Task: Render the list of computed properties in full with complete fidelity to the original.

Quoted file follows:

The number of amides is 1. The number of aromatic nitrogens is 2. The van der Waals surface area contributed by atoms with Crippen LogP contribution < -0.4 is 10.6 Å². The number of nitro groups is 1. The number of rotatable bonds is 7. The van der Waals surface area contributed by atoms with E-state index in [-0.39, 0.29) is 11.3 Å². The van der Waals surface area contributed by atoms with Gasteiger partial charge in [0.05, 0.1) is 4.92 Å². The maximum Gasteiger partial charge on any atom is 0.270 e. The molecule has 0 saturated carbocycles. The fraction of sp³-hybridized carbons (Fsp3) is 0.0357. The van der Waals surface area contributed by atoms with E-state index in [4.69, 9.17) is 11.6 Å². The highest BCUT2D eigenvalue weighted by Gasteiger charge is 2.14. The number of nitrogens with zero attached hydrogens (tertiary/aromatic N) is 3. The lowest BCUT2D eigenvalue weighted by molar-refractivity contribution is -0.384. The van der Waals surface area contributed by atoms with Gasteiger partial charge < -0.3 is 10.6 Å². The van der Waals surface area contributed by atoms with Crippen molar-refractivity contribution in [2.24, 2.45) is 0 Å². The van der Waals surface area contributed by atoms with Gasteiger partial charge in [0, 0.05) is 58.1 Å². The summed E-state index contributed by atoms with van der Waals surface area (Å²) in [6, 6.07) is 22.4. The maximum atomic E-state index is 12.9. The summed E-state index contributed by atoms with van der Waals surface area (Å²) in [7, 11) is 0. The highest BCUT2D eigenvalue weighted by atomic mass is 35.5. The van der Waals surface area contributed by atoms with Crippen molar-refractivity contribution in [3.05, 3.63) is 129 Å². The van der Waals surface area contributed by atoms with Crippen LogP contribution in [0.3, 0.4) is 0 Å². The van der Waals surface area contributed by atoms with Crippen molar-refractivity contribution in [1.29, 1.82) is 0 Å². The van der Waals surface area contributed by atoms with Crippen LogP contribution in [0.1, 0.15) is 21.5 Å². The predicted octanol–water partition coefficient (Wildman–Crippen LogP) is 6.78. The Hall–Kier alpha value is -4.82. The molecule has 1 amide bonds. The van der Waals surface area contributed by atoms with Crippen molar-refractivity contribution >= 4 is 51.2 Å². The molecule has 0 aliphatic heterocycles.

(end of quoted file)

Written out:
The number of amides is 1. The number of aromatic nitrogens is 2. The van der Waals surface area contributed by atoms with Crippen LogP contribution < -0.4 is 10.6 Å². The number of nitro groups is 1. The number of rotatable bonds is 7. The van der Waals surface area contributed by atoms with E-state index in [-0.39, 0.29) is 11.3 Å². The van der Waals surface area contributed by atoms with Gasteiger partial charge in [0.05, 0.1) is 4.92 Å². The maximum Gasteiger partial charge on any atom is 0.270 e. The molecule has 0 saturated carbocycles. The fraction of sp³-hybridized carbons (Fsp3) is 0.0357. The van der Waals surface area contributed by atoms with E-state index in [4.69, 9.17) is 11.6 Å². The highest BCUT2D eigenvalue weighted by Gasteiger charge is 2.14. The number of nitrogens with zero attached hydrogens (tertiary/aromatic N) is 3. The lowest BCUT2D eigenvalue weighted by molar-refractivity contribution is -0.384. The van der Waals surface area contributed by atoms with Gasteiger partial charge < -0.3 is 10.6 Å². The van der Waals surface area contributed by atoms with Crippen molar-refractivity contribution in [2.24, 2.45) is 0 Å². The van der Waals surface area contributed by atoms with Gasteiger partial charge in [0, 0.05) is 58.1 Å². The summed E-state index contributed by atoms with van der Waals surface area (Å²) in [6, 6.07) is 22.4. The maximum atomic E-state index is 12.9. The summed E-state index contributed by atoms with van der Waals surface area (Å²) in [7, 11) is 0. The highest BCUT2D eigenvalue weighted by atomic mass is 35.5. The van der Waals surface area contributed by atoms with Crippen molar-refractivity contribution in [3.05, 3.63) is 129 Å². The van der Waals surface area contributed by atoms with Crippen LogP contribution in [0.3, 0.4) is 0 Å². The van der Waals surface area contributed by atoms with Crippen molar-refractivity contribution in [1.29, 1.82) is 0 Å². The van der Waals surface area contributed by atoms with Crippen LogP contribution in [0.1, 0.15) is 21.5 Å². The predicted octanol–water partition coefficient (Wildman–Crippen LogP) is 6.78. The Hall–Kier alpha value is -4.82. The molecule has 1 amide bonds. The van der Waals surface area contributed by atoms with Crippen molar-refractivity contribution >= 4 is 51.2 Å². The molecule has 0 aliphatic heterocycles.